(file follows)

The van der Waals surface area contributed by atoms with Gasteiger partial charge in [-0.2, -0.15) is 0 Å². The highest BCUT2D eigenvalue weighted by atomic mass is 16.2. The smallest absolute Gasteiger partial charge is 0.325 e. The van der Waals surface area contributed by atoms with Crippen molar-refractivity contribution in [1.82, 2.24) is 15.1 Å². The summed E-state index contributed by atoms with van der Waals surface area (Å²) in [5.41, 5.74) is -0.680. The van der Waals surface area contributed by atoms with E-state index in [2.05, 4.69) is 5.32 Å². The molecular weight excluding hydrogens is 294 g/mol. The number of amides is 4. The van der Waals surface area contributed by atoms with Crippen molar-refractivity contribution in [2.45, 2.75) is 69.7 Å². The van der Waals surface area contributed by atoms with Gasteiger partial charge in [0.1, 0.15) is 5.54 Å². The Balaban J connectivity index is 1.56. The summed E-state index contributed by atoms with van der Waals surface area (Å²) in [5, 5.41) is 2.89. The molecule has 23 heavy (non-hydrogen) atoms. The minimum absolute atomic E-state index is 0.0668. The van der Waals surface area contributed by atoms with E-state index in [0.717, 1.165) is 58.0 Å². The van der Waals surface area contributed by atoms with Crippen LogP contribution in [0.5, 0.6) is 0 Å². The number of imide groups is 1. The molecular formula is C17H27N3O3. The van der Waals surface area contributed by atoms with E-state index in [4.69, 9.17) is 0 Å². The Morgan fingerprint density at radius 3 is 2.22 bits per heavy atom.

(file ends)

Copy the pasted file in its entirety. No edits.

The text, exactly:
The van der Waals surface area contributed by atoms with Gasteiger partial charge in [-0.2, -0.15) is 0 Å². The highest BCUT2D eigenvalue weighted by atomic mass is 16.2. The smallest absolute Gasteiger partial charge is 0.325 e. The van der Waals surface area contributed by atoms with Crippen molar-refractivity contribution in [1.82, 2.24) is 15.1 Å². The summed E-state index contributed by atoms with van der Waals surface area (Å²) in [5.41, 5.74) is -0.680. The van der Waals surface area contributed by atoms with E-state index in [2.05, 4.69) is 5.32 Å². The molecular weight excluding hydrogens is 294 g/mol. The number of amides is 4. The van der Waals surface area contributed by atoms with Crippen molar-refractivity contribution in [2.45, 2.75) is 69.7 Å². The van der Waals surface area contributed by atoms with Gasteiger partial charge in [0.1, 0.15) is 5.54 Å². The Balaban J connectivity index is 1.56. The summed E-state index contributed by atoms with van der Waals surface area (Å²) in [5, 5.41) is 2.89. The molecule has 23 heavy (non-hydrogen) atoms. The minimum absolute atomic E-state index is 0.0668. The van der Waals surface area contributed by atoms with E-state index in [0.717, 1.165) is 58.0 Å². The van der Waals surface area contributed by atoms with Crippen LogP contribution in [0.5, 0.6) is 0 Å². The number of imide groups is 1. The molecular formula is C17H27N3O3. The van der Waals surface area contributed by atoms with E-state index in [4.69, 9.17) is 0 Å². The Morgan fingerprint density at radius 3 is 2.22 bits per heavy atom.